The FBI released documents sought related to the death of former Democrat National Committee voter expansion data director Seth Rich, and a lawyer says it shows no signs of what has been considered a robbery murder.
Among the findings in the 68 pages released of the 576 the FBI has denoted as related to Rich, a lawyer found it concerning it is unknown whether anything was deleted on Rich's personal laptop, The Epoch Times reported.
One page read, "given [redacted] it is conceivable that an individual or group would want to pay for his death," according to the report.
"That doesn't sound like a random street robbery," lawyer Ty Clevenger told the Times.
Also, the documents show nothing was stolen in what law enforcement has publicly considered a robbery attempt and suggest it is "conceivable" someone might have paid for Rich's death, according to the report.
The latter "shows that their whole narrative is falling apart," Clevenger told the Times. "It's a step in the right direction."
Much of the 68 pages released was redacted and there remains a large amount of pages sought via a Freedom of Information Act request, the Times reported.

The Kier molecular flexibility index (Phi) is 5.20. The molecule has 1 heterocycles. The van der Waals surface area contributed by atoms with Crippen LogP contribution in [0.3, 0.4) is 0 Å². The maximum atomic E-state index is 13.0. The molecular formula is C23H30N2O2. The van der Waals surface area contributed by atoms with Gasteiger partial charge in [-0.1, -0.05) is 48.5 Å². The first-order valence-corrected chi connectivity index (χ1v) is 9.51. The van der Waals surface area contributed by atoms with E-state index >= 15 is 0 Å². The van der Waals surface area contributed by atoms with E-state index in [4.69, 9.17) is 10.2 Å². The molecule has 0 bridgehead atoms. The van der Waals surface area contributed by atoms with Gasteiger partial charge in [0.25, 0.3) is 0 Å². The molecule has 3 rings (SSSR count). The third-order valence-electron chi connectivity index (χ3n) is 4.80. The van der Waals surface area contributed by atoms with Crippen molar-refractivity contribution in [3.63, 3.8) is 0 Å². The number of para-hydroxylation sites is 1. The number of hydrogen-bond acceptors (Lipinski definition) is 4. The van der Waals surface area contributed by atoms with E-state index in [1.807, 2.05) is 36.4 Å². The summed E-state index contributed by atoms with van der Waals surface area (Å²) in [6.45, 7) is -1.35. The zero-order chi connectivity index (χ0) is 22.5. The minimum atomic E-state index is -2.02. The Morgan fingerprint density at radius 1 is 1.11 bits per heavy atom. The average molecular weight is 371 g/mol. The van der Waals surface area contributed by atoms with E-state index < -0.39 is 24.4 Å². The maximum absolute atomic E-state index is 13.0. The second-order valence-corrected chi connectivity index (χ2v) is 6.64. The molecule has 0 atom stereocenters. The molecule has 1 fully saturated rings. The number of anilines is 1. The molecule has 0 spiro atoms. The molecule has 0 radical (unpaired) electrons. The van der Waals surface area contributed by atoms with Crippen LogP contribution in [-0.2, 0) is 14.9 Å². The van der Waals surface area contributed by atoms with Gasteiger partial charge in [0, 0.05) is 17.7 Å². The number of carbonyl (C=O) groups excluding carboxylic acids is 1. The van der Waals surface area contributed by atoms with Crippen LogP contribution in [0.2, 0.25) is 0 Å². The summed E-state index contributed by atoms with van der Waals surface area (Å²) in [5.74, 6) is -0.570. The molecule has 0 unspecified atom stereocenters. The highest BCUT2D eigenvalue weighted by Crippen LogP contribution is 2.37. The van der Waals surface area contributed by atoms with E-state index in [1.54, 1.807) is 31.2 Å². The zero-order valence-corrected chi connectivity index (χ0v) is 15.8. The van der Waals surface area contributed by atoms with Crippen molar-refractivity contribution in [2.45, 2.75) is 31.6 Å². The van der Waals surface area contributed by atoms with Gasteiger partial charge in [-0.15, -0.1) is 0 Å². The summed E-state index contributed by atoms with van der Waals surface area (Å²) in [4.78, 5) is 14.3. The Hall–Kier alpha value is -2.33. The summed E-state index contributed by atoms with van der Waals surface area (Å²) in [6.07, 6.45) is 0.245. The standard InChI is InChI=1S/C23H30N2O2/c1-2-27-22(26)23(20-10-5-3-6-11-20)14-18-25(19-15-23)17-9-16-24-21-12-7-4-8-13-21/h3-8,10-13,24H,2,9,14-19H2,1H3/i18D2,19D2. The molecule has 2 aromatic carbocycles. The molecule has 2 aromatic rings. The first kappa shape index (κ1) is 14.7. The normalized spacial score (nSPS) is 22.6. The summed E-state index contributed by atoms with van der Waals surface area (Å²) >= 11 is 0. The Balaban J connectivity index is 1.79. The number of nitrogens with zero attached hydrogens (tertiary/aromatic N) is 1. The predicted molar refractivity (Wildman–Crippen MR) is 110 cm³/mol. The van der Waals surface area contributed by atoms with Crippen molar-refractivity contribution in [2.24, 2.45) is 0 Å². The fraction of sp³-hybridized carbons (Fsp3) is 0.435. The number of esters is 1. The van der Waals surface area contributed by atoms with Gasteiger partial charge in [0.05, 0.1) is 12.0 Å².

Clevenger represents Brian Huddleston of Texas, who sought the FOIA request in June 2020 and has pressed the FBI to produce the documents more quickly than the promised 8-10 months. A judge ordered documents delivered by April 23, but only 68 of the 576 were produced to Huddleston, according to the report.
Clevenger is expected to request U.S. District Judge Amos Mazzant, an Obama nominee, to produce unredacted copies of the Rich documents, and the judge could rule some of the redactions improper, the Times reported.
Rich was murdered July 10, 2016 at 4:19 a.m. ET about a block from his Washington, D.C., apartment at the age of 27. Since he was shot in the back instead of the head, investigators had believed it was a robbery attempt.
The documents left unredacted the mention of Roger Stone, Jerome Corsi, Paul Manafort, and Julian Assange, who has suggested Rich was the WikiLeaks source for the leaked 2016 presidential campaign DNC emails.
Eric Mack has been a writer and editor at Newsmax since 2016. He is a 1998 Syracuse University journalism graduate and a New York Press Association award-winning writer.
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